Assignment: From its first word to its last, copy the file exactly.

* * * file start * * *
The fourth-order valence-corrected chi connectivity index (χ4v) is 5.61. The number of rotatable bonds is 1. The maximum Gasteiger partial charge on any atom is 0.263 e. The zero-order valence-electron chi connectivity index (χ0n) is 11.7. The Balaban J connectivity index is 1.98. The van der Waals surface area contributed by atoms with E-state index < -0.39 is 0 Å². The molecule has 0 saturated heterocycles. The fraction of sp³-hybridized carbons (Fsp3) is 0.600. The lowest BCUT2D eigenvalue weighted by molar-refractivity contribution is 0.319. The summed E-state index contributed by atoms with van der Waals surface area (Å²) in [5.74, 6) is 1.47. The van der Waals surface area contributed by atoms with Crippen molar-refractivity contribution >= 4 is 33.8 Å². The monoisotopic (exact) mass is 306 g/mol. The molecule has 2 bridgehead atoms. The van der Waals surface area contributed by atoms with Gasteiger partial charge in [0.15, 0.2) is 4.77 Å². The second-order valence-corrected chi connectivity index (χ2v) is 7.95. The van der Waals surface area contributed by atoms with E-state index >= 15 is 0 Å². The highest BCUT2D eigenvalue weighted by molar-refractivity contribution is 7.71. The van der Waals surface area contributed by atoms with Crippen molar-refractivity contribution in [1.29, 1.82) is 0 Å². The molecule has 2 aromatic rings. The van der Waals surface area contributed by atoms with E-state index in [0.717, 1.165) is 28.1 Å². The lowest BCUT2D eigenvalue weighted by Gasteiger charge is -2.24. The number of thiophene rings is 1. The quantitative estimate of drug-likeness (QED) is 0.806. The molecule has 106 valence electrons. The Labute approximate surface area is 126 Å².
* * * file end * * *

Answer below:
The fourth-order valence-corrected chi connectivity index (χ4v) is 5.61. The number of rotatable bonds is 1. The maximum Gasteiger partial charge on any atom is 0.263 e. The zero-order valence-electron chi connectivity index (χ0n) is 11.7. The Balaban J connectivity index is 1.98. The van der Waals surface area contributed by atoms with E-state index < -0.39 is 0 Å². The molecule has 0 saturated heterocycles. The fraction of sp³-hybridized carbons (Fsp3) is 0.600. The lowest BCUT2D eigenvalue weighted by molar-refractivity contribution is 0.319. The summed E-state index contributed by atoms with van der Waals surface area (Å²) in [5.74, 6) is 1.47. The van der Waals surface area contributed by atoms with Crippen molar-refractivity contribution >= 4 is 33.8 Å². The monoisotopic (exact) mass is 306 g/mol. The molecule has 2 bridgehead atoms. The van der Waals surface area contributed by atoms with Gasteiger partial charge in [0.15, 0.2) is 4.77 Å². The second-order valence-corrected chi connectivity index (χ2v) is 7.95. The van der Waals surface area contributed by atoms with E-state index >= 15 is 0 Å². The highest BCUT2D eigenvalue weighted by molar-refractivity contribution is 7.71. The van der Waals surface area contributed by atoms with Crippen molar-refractivity contribution in [1.29, 1.82) is 0 Å². The molecule has 2 aromatic rings. The van der Waals surface area contributed by atoms with E-state index in [0.717, 1.165) is 28.1 Å². The lowest BCUT2D eigenvalue weighted by Gasteiger charge is -2.24. The number of thiophene rings is 1. The quantitative estimate of drug-likeness (QED) is 0.806. The molecule has 106 valence electrons. The Labute approximate surface area is 126 Å².